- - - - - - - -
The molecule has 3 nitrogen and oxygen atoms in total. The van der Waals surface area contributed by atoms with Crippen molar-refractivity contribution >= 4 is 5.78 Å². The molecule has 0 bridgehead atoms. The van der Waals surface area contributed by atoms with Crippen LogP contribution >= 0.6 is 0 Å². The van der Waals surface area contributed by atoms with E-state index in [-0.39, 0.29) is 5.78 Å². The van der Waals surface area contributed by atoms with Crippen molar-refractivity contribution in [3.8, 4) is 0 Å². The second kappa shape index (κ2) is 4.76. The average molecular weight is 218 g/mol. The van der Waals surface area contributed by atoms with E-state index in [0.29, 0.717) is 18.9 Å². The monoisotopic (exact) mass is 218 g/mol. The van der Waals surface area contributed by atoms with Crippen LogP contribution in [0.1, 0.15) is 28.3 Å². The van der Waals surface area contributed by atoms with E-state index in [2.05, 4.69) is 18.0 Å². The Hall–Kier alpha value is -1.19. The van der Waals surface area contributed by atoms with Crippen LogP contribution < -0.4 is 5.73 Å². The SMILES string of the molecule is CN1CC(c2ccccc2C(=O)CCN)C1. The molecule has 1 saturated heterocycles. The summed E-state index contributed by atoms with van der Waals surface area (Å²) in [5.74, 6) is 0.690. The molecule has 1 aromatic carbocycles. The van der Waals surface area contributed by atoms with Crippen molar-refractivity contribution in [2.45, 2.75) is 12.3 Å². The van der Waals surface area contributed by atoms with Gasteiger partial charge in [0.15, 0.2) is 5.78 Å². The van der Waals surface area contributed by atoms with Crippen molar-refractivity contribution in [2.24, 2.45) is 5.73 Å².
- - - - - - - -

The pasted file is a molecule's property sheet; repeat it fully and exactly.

The molecule has 3 nitrogen and oxygen atoms in total. The van der Waals surface area contributed by atoms with Crippen molar-refractivity contribution >= 4 is 5.78 Å². The molecule has 0 bridgehead atoms. The van der Waals surface area contributed by atoms with Crippen LogP contribution >= 0.6 is 0 Å². The van der Waals surface area contributed by atoms with E-state index in [-0.39, 0.29) is 5.78 Å². The van der Waals surface area contributed by atoms with Crippen molar-refractivity contribution in [3.8, 4) is 0 Å². The second kappa shape index (κ2) is 4.76. The average molecular weight is 218 g/mol. The van der Waals surface area contributed by atoms with E-state index in [0.29, 0.717) is 18.9 Å². The monoisotopic (exact) mass is 218 g/mol. The van der Waals surface area contributed by atoms with Crippen LogP contribution in [0.1, 0.15) is 28.3 Å². The van der Waals surface area contributed by atoms with E-state index in [2.05, 4.69) is 18.0 Å². The Hall–Kier alpha value is -1.19. The van der Waals surface area contributed by atoms with Crippen LogP contribution < -0.4 is 5.73 Å². The SMILES string of the molecule is CN1CC(c2ccccc2C(=O)CCN)C1. The molecule has 1 saturated heterocycles. The summed E-state index contributed by atoms with van der Waals surface area (Å²) in [5.74, 6) is 0.690. The molecule has 1 aromatic carbocycles. The van der Waals surface area contributed by atoms with Crippen molar-refractivity contribution in [2.45, 2.75) is 12.3 Å². The van der Waals surface area contributed by atoms with Gasteiger partial charge in [0.15, 0.2) is 5.78 Å². The van der Waals surface area contributed by atoms with Crippen molar-refractivity contribution in [2.24, 2.45) is 5.73 Å².